Diagnostic medical sonographers, and vascular technologists use nonionizing, high-frequency sound waves (i.e., ultrasound) to diagnose, treat and prevent medical conditions. The sonographer or technologist operates sophisticated electronic equipment that collects reflected ultrasound "echoes" and Doppler signals and uses them to form images of many parts of the body. Ultrasound imaging is used to view organs within the abdomen, fetuses in the womb, and spectral tracings in blood vessels (arteries and veins).
Sonographers and vascular technologists work closely with patients throughout the ultrasound procedures. Sonographers look for subtle differences between healthy and pathological areas of the body and work collaboratively with physicians to ensure that images are satisfactory for diagnosis.
Ultrasound imaging has become an increasingly attractive alternative to some radiologic procedures as patients seek safer, more cost effective treatment methods. Sonographic technology is expected to evolve rapidly and will generate many new ultrasound procedures, such as 3D and 4D sonography for use in obstetric and gynecologic diagnosis.
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There are many career opportunities for sonographers and vascular technologists, a trend that will continue as technology continues to generate new ultrasound procedures. Diagnostic medical sonographers held about 49,000 jobs in 2008. Hospitals are the principal employers of sonographers and vascular technologists providing more than half of the career opportunities. Outpatient care increases are creating additional job opportunities in physician offices and clinics primarily those specializing in obstetrics and in diagnostic imaging.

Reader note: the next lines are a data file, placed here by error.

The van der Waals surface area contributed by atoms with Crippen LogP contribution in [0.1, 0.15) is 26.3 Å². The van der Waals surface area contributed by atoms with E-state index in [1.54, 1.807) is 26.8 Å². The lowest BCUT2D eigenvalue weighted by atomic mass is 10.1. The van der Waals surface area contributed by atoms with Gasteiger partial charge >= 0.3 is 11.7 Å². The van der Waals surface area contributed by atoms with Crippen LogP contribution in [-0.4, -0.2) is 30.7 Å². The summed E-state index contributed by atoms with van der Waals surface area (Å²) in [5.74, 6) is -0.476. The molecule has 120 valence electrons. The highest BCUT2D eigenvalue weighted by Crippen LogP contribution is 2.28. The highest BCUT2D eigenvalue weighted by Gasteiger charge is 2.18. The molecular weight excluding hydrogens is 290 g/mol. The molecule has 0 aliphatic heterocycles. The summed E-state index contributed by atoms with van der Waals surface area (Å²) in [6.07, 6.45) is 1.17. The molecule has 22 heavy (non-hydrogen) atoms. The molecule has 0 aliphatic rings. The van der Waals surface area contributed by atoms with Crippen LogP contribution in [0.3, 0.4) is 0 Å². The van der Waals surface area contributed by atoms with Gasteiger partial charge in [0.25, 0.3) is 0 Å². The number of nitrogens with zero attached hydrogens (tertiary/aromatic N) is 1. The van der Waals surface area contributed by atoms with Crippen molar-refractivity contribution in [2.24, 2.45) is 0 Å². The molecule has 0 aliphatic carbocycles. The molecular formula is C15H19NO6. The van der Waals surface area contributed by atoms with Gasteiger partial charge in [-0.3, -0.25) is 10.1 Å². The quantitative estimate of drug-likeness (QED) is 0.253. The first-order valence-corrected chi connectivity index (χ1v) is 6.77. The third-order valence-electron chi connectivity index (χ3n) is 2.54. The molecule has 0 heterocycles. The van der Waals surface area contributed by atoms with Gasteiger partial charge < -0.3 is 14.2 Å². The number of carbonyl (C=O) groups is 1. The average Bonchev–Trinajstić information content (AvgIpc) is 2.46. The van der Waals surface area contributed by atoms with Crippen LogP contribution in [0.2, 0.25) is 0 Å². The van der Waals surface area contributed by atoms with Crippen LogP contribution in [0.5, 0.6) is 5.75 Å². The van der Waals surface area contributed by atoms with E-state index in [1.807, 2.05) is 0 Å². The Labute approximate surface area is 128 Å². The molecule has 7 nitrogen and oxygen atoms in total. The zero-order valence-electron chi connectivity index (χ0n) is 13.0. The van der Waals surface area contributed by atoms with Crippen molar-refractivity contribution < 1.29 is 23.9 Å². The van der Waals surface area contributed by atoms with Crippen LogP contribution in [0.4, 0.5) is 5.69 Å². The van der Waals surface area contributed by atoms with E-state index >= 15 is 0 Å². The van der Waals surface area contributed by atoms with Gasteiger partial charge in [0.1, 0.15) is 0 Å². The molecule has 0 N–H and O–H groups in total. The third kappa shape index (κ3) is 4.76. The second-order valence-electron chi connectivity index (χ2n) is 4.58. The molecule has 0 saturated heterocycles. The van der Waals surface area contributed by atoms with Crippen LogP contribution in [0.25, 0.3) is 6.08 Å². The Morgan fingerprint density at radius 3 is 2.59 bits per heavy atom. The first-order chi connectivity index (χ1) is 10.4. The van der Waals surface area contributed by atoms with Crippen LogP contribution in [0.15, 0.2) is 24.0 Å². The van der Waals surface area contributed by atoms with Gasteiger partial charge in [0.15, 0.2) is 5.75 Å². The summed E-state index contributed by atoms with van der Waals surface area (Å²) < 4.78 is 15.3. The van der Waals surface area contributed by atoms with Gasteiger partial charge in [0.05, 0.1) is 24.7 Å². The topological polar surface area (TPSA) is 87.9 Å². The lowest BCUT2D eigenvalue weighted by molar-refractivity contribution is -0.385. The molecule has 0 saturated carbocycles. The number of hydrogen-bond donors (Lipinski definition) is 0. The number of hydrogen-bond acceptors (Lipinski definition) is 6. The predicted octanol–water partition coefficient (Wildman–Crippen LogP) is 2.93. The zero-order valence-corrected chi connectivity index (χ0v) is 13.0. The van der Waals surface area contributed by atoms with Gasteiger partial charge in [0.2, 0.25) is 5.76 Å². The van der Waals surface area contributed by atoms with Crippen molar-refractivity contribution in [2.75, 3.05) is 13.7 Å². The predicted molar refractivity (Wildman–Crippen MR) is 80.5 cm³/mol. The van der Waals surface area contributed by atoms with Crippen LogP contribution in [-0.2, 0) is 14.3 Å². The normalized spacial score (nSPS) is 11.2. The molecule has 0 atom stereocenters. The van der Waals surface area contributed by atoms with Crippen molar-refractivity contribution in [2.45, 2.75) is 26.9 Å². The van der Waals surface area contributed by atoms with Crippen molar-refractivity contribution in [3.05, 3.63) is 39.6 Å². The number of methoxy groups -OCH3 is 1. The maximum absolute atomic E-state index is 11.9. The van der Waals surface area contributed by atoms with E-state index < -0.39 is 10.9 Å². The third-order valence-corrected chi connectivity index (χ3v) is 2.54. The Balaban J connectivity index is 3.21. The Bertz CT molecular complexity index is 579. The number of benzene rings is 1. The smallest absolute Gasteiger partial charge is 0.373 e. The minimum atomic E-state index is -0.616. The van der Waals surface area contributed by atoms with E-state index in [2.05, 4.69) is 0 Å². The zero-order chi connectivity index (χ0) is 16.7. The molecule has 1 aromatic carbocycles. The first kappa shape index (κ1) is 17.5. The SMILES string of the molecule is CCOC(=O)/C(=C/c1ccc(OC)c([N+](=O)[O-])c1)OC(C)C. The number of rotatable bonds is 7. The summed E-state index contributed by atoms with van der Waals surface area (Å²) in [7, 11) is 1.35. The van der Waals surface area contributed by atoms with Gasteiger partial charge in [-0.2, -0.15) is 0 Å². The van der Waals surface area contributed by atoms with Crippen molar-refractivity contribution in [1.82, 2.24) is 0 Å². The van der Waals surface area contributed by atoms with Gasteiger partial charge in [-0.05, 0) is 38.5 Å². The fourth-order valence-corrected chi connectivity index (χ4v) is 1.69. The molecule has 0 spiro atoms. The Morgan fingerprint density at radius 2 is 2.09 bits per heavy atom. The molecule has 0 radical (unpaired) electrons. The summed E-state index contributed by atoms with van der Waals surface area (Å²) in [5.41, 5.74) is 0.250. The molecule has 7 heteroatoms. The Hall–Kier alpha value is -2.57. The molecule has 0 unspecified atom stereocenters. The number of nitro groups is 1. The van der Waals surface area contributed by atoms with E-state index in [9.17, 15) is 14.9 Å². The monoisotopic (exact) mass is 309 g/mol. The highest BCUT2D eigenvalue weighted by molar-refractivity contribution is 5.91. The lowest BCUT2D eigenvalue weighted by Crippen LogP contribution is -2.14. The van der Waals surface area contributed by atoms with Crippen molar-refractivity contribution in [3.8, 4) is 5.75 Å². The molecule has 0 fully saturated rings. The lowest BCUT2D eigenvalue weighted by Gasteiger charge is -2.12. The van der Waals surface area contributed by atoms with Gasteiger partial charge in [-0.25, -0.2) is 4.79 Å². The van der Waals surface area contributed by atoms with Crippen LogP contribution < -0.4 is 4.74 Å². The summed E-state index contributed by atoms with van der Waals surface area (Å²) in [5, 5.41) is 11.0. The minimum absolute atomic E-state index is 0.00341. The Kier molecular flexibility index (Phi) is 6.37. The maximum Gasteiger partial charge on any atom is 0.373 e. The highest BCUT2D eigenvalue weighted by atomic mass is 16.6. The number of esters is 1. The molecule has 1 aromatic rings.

Employment of diagnostic medical sonographers is expected to grow faster than the average for all occupations through 2016 as the population grows and ages, increasing the demand for diagnostic imaging.
Hospitals will remain the principal employer of diagnostic medical sonographers. However, employment is expected to grow more rapidly in offices and clinics of physicians, including diagnostic imaging centers. These health-care facilities are expected to grow very rapidly through 2016.
This is due to the shift toward outpatient care made possible by technological advances that permit more procedures to be performed outside the hospital.
According to the Society of Diagnostic Medical Sonography (SDMS) survey of hospitals and medical centers across the United States, sonographers and vascular technologists earn a median hourly rate of $32 per hour or a median annual salary of $66,768 from all sources of compensation per year. Salary depends upon location and employer.
According the U.S. Department of Labor, median annual earnings of diagnostic medical sonographers were $64,380 in May 2010. Salaries ranged from $44,900 to more than $88,490 for the highest 10 percent of wage earners.
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